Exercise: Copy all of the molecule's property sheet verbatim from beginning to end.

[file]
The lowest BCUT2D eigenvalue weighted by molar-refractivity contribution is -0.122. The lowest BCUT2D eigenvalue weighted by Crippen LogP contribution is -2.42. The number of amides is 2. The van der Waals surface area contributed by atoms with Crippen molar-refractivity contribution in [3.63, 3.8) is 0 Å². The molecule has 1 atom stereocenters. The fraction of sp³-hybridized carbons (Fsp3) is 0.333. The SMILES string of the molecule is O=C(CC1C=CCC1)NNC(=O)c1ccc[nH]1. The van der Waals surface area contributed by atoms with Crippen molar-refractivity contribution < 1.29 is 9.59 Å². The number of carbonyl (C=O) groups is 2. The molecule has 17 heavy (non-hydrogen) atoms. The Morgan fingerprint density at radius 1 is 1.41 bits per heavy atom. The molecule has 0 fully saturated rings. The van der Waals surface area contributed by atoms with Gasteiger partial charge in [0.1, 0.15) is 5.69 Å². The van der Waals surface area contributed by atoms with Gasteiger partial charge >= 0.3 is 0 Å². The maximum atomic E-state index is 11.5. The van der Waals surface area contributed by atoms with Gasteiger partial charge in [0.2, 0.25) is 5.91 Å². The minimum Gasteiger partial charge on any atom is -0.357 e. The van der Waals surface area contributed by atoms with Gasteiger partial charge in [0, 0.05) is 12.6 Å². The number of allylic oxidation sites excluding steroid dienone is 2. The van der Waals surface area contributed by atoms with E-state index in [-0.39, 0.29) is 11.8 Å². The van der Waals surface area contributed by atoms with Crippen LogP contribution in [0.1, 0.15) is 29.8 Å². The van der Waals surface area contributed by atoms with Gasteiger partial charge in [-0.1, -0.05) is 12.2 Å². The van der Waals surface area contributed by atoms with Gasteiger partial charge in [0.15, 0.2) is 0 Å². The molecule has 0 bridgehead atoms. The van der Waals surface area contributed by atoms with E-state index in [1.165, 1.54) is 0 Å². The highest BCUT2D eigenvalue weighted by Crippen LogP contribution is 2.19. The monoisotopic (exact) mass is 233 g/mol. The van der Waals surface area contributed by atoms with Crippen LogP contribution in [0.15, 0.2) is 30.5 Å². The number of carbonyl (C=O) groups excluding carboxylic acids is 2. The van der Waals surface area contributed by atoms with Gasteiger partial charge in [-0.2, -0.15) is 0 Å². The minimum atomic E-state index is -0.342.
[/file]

The lowest BCUT2D eigenvalue weighted by molar-refractivity contribution is -0.122. The lowest BCUT2D eigenvalue weighted by Crippen LogP contribution is -2.42. The number of amides is 2. The van der Waals surface area contributed by atoms with Crippen molar-refractivity contribution in [3.63, 3.8) is 0 Å². The molecule has 1 atom stereocenters. The fraction of sp³-hybridized carbons (Fsp3) is 0.333. The SMILES string of the molecule is O=C(CC1C=CCC1)NNC(=O)c1ccc[nH]1. The van der Waals surface area contributed by atoms with Crippen molar-refractivity contribution < 1.29 is 9.59 Å². The number of carbonyl (C=O) groups is 2. The molecule has 17 heavy (non-hydrogen) atoms. The Morgan fingerprint density at radius 1 is 1.41 bits per heavy atom. The molecule has 0 fully saturated rings. The van der Waals surface area contributed by atoms with Gasteiger partial charge in [0.1, 0.15) is 5.69 Å². The van der Waals surface area contributed by atoms with Gasteiger partial charge >= 0.3 is 0 Å². The maximum atomic E-state index is 11.5. The van der Waals surface area contributed by atoms with Gasteiger partial charge in [0.2, 0.25) is 5.91 Å². The minimum Gasteiger partial charge on any atom is -0.357 e. The van der Waals surface area contributed by atoms with Gasteiger partial charge in [0, 0.05) is 12.6 Å². The number of allylic oxidation sites excluding steroid dienone is 2. The van der Waals surface area contributed by atoms with E-state index in [-0.39, 0.29) is 11.8 Å². The van der Waals surface area contributed by atoms with Crippen LogP contribution in [0.1, 0.15) is 29.8 Å². The van der Waals surface area contributed by atoms with Gasteiger partial charge in [-0.1, -0.05) is 12.2 Å². The van der Waals surface area contributed by atoms with Gasteiger partial charge in [0.15, 0.2) is 0 Å². The molecule has 0 bridgehead atoms. The van der Waals surface area contributed by atoms with E-state index in [1.165, 1.54) is 0 Å². The highest BCUT2D eigenvalue weighted by Crippen LogP contribution is 2.19. The monoisotopic (exact) mass is 233 g/mol. The van der Waals surface area contributed by atoms with Crippen LogP contribution in [0.15, 0.2) is 30.5 Å². The number of carbonyl (C=O) groups excluding carboxylic acids is 2. The van der Waals surface area contributed by atoms with Gasteiger partial charge in [-0.2, -0.15) is 0 Å². The minimum atomic E-state index is -0.342.